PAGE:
- LOST CHILDREN BOOK SERIES
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- About Trace
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- You're Breaking Up: Adoptive Couple v. Baby Girl #ICWA
- FAQ ICWA 2016
- About the Indian Adoption Projects
- Soaring Angels (search help for adoptees)
- THE PLACEMENT OF AMERICAN INDIAN CHILDREN - THE NEED FOR CHANGE (1974)
- NEW: Study by Jeannine Carriere (First Nations) (2007)
- Split Feathers Study
- NEW STUDY: Post Adoption (Australia)
- Help for First Nations Adoptees (Canada)
- Oklahoma Supreme Court RULING: Brown v.Delapp (9-2...
- Dr. Raven Sinclair
- Laura Briggs: Feminists and the Baby Veronica Case...
- Lara Trace Hentz blog
- Adopt an Elder: Ellowyn Locke (Oglala Lakota)
- TWO NATIONS: Navajo (Boarding School)
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Thursday, March 16, 2017
Oglala Sioux Tribe members form children's advocacy group
South Dakota’s SB 149 did explicitly mention ‘due regard’ for the Indian Child Welfare Act. The state has a history of removing Native youth from their cultural contexts, a practice that was aided by Christian boarding schools with forced ‘assimilation’ programs. Lakota families in particular experienced high rates of involuntary separation.
When two severely malnourished and abused girls were found on South Dakota’s Pine Ridge Reservation last November, community members near and far gathered to take action on the tribe’s own terms. As Jim Kent reports, the newly-formed “Embracing Our Children’s Health” group focuses on empowering, encouraging, assisting, and supporting existing programs and organizations for children and their families on the reservation.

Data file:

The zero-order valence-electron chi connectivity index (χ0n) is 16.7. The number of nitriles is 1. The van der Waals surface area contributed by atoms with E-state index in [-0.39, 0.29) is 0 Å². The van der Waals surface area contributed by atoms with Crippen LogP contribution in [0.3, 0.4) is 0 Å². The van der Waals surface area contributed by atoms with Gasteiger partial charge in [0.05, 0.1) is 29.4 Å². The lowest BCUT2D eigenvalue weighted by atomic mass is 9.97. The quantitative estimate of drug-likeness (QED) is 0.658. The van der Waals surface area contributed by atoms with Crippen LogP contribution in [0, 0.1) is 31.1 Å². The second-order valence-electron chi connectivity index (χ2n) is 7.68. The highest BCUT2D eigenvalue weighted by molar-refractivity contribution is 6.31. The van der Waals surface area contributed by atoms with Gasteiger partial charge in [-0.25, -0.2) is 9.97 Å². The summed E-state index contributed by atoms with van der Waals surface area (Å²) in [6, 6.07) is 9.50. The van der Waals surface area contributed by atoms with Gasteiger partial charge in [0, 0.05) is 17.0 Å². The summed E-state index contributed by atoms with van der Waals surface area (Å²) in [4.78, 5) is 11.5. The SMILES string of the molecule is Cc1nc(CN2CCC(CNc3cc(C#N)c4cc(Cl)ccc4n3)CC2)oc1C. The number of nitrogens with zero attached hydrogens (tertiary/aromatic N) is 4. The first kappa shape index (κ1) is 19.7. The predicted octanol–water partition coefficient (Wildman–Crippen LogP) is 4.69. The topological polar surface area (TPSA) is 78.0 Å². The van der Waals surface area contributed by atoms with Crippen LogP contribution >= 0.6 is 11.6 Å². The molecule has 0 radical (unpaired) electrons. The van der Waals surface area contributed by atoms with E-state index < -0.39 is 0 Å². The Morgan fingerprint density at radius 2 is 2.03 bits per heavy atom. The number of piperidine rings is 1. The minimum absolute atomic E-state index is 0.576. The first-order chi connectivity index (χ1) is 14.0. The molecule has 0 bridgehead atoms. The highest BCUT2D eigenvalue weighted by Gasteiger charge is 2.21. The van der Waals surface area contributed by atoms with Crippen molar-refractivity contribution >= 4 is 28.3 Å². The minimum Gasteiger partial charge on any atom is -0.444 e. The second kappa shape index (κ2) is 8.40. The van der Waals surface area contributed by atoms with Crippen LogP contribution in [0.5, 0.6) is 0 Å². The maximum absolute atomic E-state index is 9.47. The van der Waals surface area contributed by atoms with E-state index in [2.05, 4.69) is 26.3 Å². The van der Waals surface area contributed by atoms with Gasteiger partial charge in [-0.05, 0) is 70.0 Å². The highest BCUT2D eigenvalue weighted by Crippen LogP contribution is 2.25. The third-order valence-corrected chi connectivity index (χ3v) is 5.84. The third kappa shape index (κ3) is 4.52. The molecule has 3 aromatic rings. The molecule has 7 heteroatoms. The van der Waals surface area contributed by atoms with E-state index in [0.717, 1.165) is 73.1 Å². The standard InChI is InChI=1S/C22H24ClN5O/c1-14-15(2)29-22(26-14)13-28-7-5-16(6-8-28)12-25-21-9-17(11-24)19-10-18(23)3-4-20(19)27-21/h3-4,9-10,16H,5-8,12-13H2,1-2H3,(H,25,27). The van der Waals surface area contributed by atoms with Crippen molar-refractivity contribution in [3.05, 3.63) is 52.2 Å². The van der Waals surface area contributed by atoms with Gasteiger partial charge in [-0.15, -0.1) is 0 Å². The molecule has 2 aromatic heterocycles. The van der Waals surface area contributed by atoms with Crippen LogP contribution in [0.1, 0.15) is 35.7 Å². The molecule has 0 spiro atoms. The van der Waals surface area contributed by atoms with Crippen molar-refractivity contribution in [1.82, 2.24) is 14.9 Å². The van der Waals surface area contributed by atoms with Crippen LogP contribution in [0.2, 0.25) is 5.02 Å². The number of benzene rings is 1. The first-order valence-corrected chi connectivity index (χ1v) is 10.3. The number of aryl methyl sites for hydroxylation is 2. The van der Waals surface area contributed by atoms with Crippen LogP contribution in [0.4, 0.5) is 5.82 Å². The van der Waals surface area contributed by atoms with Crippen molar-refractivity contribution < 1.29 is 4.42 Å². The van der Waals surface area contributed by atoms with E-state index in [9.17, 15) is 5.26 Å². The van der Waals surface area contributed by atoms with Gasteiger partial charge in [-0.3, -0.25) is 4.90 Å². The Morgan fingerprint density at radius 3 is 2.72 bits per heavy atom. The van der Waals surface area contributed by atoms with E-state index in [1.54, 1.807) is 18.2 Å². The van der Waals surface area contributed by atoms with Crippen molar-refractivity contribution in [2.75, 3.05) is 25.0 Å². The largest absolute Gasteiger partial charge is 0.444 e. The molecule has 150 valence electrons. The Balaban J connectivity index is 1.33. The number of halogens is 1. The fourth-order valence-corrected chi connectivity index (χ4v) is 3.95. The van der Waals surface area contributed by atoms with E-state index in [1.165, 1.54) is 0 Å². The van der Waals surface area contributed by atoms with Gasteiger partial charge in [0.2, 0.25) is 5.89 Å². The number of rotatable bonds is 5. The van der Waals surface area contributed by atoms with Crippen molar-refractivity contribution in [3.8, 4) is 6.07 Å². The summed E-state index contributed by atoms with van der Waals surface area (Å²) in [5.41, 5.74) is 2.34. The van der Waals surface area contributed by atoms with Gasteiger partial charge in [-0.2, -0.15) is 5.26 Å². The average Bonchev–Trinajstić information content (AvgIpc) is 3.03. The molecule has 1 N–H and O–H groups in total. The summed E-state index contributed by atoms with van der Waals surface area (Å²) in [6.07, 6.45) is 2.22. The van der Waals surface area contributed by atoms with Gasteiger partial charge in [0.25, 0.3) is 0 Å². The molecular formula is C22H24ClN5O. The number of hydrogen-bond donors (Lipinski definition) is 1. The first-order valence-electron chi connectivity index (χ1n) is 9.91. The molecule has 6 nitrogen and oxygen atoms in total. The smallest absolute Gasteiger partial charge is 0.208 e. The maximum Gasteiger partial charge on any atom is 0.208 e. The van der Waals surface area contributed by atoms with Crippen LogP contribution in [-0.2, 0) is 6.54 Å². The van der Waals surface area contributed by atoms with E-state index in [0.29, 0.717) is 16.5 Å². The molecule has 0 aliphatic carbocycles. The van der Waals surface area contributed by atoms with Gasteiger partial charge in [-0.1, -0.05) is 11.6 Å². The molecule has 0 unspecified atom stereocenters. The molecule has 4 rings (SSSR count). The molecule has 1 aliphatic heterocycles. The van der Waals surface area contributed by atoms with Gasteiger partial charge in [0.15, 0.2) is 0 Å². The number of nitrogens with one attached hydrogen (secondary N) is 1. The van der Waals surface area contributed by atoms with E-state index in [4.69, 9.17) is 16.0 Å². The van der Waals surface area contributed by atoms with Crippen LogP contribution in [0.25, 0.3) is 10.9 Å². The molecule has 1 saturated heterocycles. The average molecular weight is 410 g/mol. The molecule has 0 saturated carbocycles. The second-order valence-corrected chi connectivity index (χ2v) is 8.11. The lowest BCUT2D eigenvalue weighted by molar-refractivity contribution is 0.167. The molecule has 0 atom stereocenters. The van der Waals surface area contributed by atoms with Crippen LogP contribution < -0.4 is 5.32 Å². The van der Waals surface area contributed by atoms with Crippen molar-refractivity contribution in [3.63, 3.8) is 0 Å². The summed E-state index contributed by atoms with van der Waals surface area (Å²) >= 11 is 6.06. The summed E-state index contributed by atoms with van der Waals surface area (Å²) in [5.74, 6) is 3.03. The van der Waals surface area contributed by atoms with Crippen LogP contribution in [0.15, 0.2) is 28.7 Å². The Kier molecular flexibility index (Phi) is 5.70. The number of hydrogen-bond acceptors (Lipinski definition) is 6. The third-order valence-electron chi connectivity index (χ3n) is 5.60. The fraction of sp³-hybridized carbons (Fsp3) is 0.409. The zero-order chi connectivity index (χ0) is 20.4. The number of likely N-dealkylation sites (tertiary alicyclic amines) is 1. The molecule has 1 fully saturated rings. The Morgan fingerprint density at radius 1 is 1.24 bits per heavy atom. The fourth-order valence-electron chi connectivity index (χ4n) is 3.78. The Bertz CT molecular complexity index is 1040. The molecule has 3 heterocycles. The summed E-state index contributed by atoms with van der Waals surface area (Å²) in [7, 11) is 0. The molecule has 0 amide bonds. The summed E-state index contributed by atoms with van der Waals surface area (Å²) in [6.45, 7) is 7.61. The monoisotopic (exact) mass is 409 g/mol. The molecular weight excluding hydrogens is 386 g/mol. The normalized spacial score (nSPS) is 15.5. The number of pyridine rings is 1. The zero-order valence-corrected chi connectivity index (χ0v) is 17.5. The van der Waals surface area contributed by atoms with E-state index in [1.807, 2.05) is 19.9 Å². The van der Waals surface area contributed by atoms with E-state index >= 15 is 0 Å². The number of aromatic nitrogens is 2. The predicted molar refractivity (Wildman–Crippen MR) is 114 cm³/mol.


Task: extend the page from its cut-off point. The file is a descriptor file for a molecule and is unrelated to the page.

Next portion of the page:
The Pine Ridge Reservation is located along the border between South Dakota and Nebraska. It’s home to members of the Oglala Sioux Tribe, also known as the Lakota.
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To Veronica Brown
Veronica, we adult adoptees are thinking of you today and every day. We will be here when you need us. Your journey in the adopted life has begun, nothing can revoke that now, the damage cannot be undone. Be courageous, you have what no adoptee before you has had; a strong group of adult adoptees who know your story, who are behind you and will always be so.
National Indigenous Survivors of Child Welfare Network (NISCWN)
Membership Application Form
The Network is open to all Indigenous and Foster Care Survivors any time.
The procedure is simple: Just fill out the form HERE.
Source Link: NICWSN Membership
The truth is that it is a very lucrative business with a known sales pitch. With profits last estimated at over $1.44 billion dollars a year, mothers who consider adoption for their babies need to be very aware that all of this promotion clouds the facts and only though independent research can they get an accurate account of what life might be like for both them and their child after signing the adoption paperwork.